BioDiscovery and AGRE Enter into a Co-Promotion Agreement
News Sep 19, 2012
BioDiscovery, Inc. and the Autism Genetic Resource Exchange (AGRE) have signed a co-promotion agreement. This agreement allows AGRE to provide copy number and allelic event data to its research users through BioDisovery’s Nexus DB platform.
“We are very excited about working with the AGRE consortium,” said Dr. Soheil Shams, President of BioDiscovery, Inc.
Dr. Shams continued, “There has been a tremendous investment in collection and generation of genomic data to better understand Autism and our agreement with AGRE will enable researchers a new way to more easily access and rapidly analyze this data. We hope that the efficient visualization and statistical analysis methods in Nexus Copy Number™ and Nexus DB™ will help to accelerate advancement of research in this very important area.”
“BioDiscovery Nexus Copy Number will allow researchers in our network to easily and quickly navigate through the array data which we make available” said Clara Lajonchere. Ph.D., VP of Clinical Program at Autism Speaks.
Lajonchere continued, “While we have provided our microarray data in other formats and will continue to do so, Nexus DB offers AGRE researchers an efficient and user-friendly interface for viewing and analyzing the thousands of microarray experiments which have been done using the AGRE subjects. Our hope is that this will accelerate the discovery of genes that play a role in autism by simplifying the process of analyzing data.”
BioDiscovery’s software is platform independent and available for Mac OS X, Linux and Windows operating systems.
BioDiscovery Nexus Copy Number is the leading platform independent and user friendly application for DNA copy number analysis.
Nexus Copy Number can integrate and process together, in a single project, data from commercial array platforms such as Agilent, Affymetrix, Illumina, Roche NimbleGen, Next Gen read depth, as well as custom arrays.
With its free access to a web-based repository for querying, and storing genomic data from any location across the globe, Nexus Copy Number is a powerful solution for large groups such as special consortia and collaborative research networks like AGRE.
AGRE is the largest private collection of genotype and phenotype information for over 2,600 individuals with ASD and their family members.
Over the last 15 years, AGRE has amassed an extremely robust clinical dataset that includes detailed medical, developmental, morphological, demographic and behavioral information making it one of the most comprehensive autism family repositories.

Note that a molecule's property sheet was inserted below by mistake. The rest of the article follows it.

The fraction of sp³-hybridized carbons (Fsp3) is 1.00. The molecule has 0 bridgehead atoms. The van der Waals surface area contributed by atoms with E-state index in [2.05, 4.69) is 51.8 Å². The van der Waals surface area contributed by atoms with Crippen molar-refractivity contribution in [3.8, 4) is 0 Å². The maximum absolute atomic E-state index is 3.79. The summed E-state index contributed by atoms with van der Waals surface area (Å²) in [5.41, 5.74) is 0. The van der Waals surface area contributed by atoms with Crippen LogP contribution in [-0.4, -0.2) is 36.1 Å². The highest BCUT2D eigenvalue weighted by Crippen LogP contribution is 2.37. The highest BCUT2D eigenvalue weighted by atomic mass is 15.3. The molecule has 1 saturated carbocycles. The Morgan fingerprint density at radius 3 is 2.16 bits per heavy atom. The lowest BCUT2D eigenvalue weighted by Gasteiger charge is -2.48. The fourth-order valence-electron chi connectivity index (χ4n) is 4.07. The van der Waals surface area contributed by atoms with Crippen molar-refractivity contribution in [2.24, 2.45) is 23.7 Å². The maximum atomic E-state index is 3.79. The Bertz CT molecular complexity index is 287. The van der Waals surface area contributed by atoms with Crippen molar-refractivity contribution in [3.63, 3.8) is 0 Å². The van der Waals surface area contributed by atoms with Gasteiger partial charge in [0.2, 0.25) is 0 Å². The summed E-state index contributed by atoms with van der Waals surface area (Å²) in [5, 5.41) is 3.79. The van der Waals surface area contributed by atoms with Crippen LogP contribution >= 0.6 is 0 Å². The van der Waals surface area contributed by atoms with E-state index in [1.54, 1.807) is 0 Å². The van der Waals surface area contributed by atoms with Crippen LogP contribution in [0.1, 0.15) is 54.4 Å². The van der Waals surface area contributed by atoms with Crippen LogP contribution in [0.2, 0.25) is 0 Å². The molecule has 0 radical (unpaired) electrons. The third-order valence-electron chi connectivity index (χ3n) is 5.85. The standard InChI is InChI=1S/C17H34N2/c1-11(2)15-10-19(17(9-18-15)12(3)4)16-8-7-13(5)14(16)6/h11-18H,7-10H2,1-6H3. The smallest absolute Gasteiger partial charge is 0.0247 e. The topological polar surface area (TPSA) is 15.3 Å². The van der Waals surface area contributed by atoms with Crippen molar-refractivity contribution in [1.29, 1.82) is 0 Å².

There are 350 active researchers from 21 countries that have used the AGRE resource to publish over 202 scientific papers, making it the most widely accessed resource for genetic studies of autism.
Currently, AGRE stores genotyping data for over 1,000 multiplex families using two different microarray analysis platforms, Affimetrix and Illumina, and the availability of those datasets to researchers has been instrumental in moving the field forward.
Mechanism Controlling Multiple Sclerosis Risk IdentifiedNews
Researchers at Karolinska Institutet have now discovered a new mechanism of a major risk gene for multiple sclerosis (MS) that triggers disease through so-called epigenetic regulation. They also found a protective genetic variant that reduces the risk for MS through the same mechanism.
Synthetic DNA Shuffling Enzyme Outpaces Natural CounterpartNews
A new synthetic enzyme, crafted from DNA rather than protein, flips lipid molecules within the cell membrane, triggering a signal pathway that could be harnessed to induce cell death in cancer cells. Researchers say their lipid-scrambling DNA enzyme is the first in its class to outperform naturally occurring enzymes – and does so by three orders of magnitudeREAD MORE
Antarctic Worm and Machine Learning Help Identify Cerebral Palsy EarlierNews
A research team has released a study in the peer-reviewed journal BMC Bioinformatics showing that DNA methylation patterns in circulating blood cells can be used to help identify spastic cerebral palsy (CP) patients. The technique which makes use of machine learning, data science and even analysis of Antarctic worms, raises hopes for earlier targeted CP therapies.